Bandit King

Beer Name:


Munich Dunkel







Overall Impression:

A traditional malty brown lager from Bavaria. Deeply toasted, bready malt flavors without any roasty or burnt flavors. Smooth and rich, with a restrained bitterness and a relatively dry finish that allows for drinking in quantity.


Moderate to high malt richness, like toasted bread crusts with hints of chocolate, nuts, caramel, or toffee. Fresh traditional versions often show higher levels of chocolate. The malt character is more malty-rich than sugary or caramelly sweet. Clean fermentation profile. A light spicy, floral, or herbal hop aroma is optional.


Deep copper to dark brown, often with a red or garnet tint. Creamy, light to medium tan head. Usually clear.


Rich malt flavors similar to aroma (same malt descriptors apply), medium to high. Restrained bitterness, medium-low to medium, giving an overall malty balance. Malty and soft on the palate without being overly sweet, and medium-dry in the finish with a malty aftertaste. No roast, burnt, or bitter malt flavors, toasted flavors shouldn’t have a harsh grainy dryness, and caramel flavors should not be sweet. Low spicy, herbal, or floral hop flavor optional. Clean fermentation profile.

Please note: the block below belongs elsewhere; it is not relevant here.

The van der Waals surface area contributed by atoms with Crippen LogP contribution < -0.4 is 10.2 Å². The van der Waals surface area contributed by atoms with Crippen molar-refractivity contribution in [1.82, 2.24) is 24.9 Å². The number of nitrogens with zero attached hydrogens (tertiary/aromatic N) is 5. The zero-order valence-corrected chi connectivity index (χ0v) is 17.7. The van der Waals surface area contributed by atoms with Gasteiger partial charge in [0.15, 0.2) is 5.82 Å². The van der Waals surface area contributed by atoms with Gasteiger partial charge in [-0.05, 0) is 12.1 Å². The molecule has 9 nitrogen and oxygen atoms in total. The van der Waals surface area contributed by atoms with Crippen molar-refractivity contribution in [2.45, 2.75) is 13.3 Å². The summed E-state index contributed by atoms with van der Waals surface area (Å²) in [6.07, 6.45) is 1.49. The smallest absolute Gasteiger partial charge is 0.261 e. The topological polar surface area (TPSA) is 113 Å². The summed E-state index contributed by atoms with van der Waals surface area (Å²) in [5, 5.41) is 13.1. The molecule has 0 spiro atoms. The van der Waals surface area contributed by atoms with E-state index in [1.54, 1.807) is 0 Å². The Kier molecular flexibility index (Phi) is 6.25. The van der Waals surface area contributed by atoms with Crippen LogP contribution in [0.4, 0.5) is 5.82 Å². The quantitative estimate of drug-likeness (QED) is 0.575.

Medium to medium-full body, providing a soft and dextrinous mouthfeel without being heavy or cloying. Moderate carbonation. Smooth lager character. No harsh or biting astringency. Not warming.


A traditional Munich style, the dark companion to Helles. Franconian versions are more bitter than ones from Munich.


Developed at Spaten in the 1830s after the development of Munich malt, and seen as a successor to dark regional beers of the time. While originating in Munich, the style became popular throughout Bavaria (especially Franconia).

Characteristic Ingredients:

Traditionally, Munich malts, but Pils and Vienna can be used too. Light use of specialty malts for color and depth. Decoction mash traditional. German hops and lager yeast.

Style Comparison:

Not as intense in maltiness or as strong as a Dunkles Bock. Lacking the more roasted flavors and often the hop bitterness of a Schwarzbier. Richer, more malt-centric, and less hoppy than a Czech Dark Lager.

Other Commercial Examples:

Ayinger Altbairisch Dunkel, Ettaler Kloster-Dunkel, Eittinger Urtyp Dunkel, Hacker-Pschorr Münchner Dunkel, Hofbräuhaus Dunkel, Weltenburger Kloster Barock-Dunkel